Polio is a contagious viral illness that in its most severe form causes paralysis, difficulty breathing and sometimes death.
The poliovirus resides only in humans and enters the environment in the feces of someone who’s infected. Poliovirus spreads primarily through the fecal-oral route, especially in areas where sanitation is inadequate. Poliovirus can be transmitted through contaminated water and food or through direct contact with someone infected with the virus. Polio is so contagious that anyone living with a recently infected person is likely to become infected too. Although people carrying the poliovirus are most contagious seven to 10 days before and after signs and symptoms appear, they can spread the virus for weeks in their feces.
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Hepatitis A virus is one of six currently identified strains of viral hepatitis — the others are B, C, D, E and G. The strains differ in severity and in the way they spread. Hepatitis A is a highly contagious liver infection caused by the hepatitis A virus. Although not usually as serious as other types of viral hepatitis, hepatitis A causes inflammation that affects your liver’s ability to function.
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Hepatitis C is a virus that often silently attacks your liver. Hepatitis C is one of six identified hepatitis viruses — the others are A, B, D, E and G. All cause the liver to become inflamed, which interferes with its ability to function. Hepatitis C is generally considered to be among the most serious of these viruses. Most people infected with the hepatitis C virus (HCV) have no symptoms at all. In fact, most people don’t know they have the disease until liver damage shows up, decades later, during routine medical tests. Although vaccines exist for hepatitis A and B, no vaccine for hepatitis C has been developed.
Over time, if you have a hepatitis C infection, it can lead to liver cancer, liver failure or cirrhosis — irreversible and potentially fatal scarring of the liver. Unlike HIV, the virus that causes AIDS, the hepatitis C virus usually isn’t transmitted through sexual contact. Instead, you’re more at risk if you’re exposed to contaminated blood — through needles shared during drug use or through blood transfusions.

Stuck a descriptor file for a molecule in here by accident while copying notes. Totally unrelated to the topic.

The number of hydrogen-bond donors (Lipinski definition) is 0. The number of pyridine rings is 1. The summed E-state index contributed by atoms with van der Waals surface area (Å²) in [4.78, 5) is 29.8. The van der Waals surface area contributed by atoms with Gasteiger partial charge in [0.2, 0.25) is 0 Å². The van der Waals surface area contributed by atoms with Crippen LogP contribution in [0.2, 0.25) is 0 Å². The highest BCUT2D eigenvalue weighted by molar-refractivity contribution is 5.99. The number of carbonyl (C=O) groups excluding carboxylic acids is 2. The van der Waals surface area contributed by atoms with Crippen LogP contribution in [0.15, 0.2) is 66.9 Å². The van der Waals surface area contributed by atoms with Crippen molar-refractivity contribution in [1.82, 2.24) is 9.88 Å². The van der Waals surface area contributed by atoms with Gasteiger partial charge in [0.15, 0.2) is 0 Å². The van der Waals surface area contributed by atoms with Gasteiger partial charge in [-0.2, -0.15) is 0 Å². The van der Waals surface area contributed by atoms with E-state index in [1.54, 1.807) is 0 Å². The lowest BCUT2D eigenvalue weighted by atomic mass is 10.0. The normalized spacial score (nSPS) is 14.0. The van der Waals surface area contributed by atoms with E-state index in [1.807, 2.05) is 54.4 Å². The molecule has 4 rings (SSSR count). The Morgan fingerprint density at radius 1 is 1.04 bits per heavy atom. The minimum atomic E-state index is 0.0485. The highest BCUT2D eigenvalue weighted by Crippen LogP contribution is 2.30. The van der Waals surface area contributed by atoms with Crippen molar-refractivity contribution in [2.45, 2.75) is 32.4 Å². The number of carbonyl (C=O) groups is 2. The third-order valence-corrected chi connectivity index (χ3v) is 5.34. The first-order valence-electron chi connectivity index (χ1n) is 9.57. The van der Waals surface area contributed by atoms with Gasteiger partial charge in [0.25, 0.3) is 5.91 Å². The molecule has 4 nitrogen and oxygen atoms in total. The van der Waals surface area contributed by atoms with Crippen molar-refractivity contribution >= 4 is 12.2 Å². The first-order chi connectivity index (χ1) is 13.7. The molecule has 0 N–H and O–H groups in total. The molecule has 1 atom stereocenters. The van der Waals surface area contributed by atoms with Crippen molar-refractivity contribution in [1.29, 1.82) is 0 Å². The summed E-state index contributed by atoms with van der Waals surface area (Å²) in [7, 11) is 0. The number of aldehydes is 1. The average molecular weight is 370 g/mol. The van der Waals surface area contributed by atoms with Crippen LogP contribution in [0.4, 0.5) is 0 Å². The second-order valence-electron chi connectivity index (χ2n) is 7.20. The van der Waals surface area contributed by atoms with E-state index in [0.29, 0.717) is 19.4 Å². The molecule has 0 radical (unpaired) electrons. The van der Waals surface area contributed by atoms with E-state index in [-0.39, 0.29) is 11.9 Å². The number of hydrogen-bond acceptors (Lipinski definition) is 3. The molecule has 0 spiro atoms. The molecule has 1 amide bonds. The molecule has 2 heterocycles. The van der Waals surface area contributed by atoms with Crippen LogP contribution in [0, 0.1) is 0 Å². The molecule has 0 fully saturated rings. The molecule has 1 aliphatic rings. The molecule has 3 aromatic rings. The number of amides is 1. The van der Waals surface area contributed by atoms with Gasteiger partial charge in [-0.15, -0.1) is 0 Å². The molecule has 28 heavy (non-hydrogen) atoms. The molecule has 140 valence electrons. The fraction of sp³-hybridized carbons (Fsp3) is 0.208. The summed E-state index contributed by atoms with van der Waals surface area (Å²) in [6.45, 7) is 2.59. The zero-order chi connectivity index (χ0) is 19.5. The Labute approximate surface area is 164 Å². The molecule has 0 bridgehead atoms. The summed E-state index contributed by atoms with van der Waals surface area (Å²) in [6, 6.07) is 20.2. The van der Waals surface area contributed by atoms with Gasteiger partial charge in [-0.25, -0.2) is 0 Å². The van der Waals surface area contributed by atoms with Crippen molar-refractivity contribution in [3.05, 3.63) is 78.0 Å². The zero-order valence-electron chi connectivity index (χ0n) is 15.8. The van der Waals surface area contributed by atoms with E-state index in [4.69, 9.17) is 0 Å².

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Genital herpes is a highly contagious sexually transmitted disease. Genital herpes is common, affecting both men and women. Features of genital herpes include pain, itching and sores in your genital area. The cause of genital herpes is a strain of herpes simplex virus (HSV), which enters your body through small breaks in your skin or mucous membranes. Sexual contact is the primary way that the virus spreads. There’s no cure for this recurrent infection, which may cause embarrassment and emotional distress.
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Viral hemorrhagic fevers (VHFs) are caused by viruses from four distinct families and range in severity from relatively mild to life-threatening. When they do occur, they’re often found in people who’ve recently traveled internationally. Although all begin with fever and muscle aches, some viral hemorrhagic fevers progress to more serious problems, including severe internal and external bleeding (hemorrhage), widespread tissue death (necrosis), and shock. No current treatment can cure viral hemorrhagic fevers. Immunizations exist for only two of the many viral hemorrhagic fevers. Until additional vaccines are developed, the best approach is prevention.
The VHF designation includes a broad range of diseases. Signs and symptoms can vary widely, even among members of the same viral family. But VHFs do have some common characteristics, especially in their effects on your vascular system — the network of arteries, veins and capillaries that circulates blood throughout your body.
Hemorrhagic fevers make blood vessels more permeable — that is, more likely to leak — causing bleeding that can range from relatively minor to massive. Bleeding may occur under your skin, in internal organs, and from your mouth, eyes, ears and rectum. People with severe bleeding may experience potentially lethal signs and symptoms such as shock and coma, but rarely die of blood loss.
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